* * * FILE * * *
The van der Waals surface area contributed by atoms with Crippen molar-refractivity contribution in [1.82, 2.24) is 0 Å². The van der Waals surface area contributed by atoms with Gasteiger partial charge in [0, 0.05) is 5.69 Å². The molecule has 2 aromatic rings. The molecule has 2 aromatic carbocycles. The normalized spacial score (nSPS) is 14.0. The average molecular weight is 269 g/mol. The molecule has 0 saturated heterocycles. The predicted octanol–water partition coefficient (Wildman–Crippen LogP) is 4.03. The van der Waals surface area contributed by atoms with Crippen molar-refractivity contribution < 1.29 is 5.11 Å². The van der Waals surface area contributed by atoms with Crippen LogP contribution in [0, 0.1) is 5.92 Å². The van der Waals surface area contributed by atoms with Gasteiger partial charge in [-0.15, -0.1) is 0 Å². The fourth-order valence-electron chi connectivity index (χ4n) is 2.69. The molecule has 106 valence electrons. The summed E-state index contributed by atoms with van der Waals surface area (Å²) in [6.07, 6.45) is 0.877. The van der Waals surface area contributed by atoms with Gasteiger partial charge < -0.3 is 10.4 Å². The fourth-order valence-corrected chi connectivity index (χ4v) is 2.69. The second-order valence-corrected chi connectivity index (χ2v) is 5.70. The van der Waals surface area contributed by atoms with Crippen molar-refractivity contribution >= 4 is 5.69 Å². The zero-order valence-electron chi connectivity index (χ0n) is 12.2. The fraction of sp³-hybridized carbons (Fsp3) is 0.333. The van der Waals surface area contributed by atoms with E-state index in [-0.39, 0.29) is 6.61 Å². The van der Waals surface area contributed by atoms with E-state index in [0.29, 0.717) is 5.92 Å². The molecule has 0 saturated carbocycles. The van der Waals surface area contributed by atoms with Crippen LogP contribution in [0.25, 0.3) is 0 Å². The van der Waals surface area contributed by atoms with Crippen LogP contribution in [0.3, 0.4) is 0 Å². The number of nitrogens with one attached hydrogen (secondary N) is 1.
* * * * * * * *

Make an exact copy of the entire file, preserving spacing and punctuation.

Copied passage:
The van der Waals surface area contributed by atoms with Crippen molar-refractivity contribution in [1.82, 2.24) is 0 Å². The van der Waals surface area contributed by atoms with Gasteiger partial charge in [0, 0.05) is 5.69 Å². The molecule has 2 aromatic rings. The molecule has 2 aromatic carbocycles. The normalized spacial score (nSPS) is 14.0. The average molecular weight is 269 g/mol. The molecule has 0 saturated heterocycles. The predicted octanol–water partition coefficient (Wildman–Crippen LogP) is 4.03. The van der Waals surface area contributed by atoms with Crippen molar-refractivity contribution < 1.29 is 5.11 Å². The van der Waals surface area contributed by atoms with Crippen LogP contribution in [0, 0.1) is 5.92 Å². The van der Waals surface area contributed by atoms with Gasteiger partial charge in [-0.15, -0.1) is 0 Å². The fourth-order valence-electron chi connectivity index (χ4n) is 2.69. The molecule has 106 valence electrons. The summed E-state index contributed by atoms with van der Waals surface area (Å²) in [6.07, 6.45) is 0.877. The van der Waals surface area contributed by atoms with Gasteiger partial charge < -0.3 is 10.4 Å². The fourth-order valence-corrected chi connectivity index (χ4v) is 2.69. The second-order valence-corrected chi connectivity index (χ2v) is 5.70. The van der Waals surface area contributed by atoms with Crippen molar-refractivity contribution >= 4 is 5.69 Å². The zero-order valence-electron chi connectivity index (χ0n) is 12.2. The fraction of sp³-hybridized carbons (Fsp3) is 0.333. The van der Waals surface area contributed by atoms with E-state index in [-0.39, 0.29) is 6.61 Å². The van der Waals surface area contributed by atoms with E-state index in [0.29, 0.717) is 5.92 Å². The molecule has 0 saturated carbocycles. The van der Waals surface area contributed by atoms with Crippen LogP contribution in [0.25, 0.3) is 0 Å². The van der Waals surface area contributed by atoms with Crippen LogP contribution in [0.3, 0.4) is 0 Å². The number of nitrogens with one attached hydrogen (secondary N) is 1.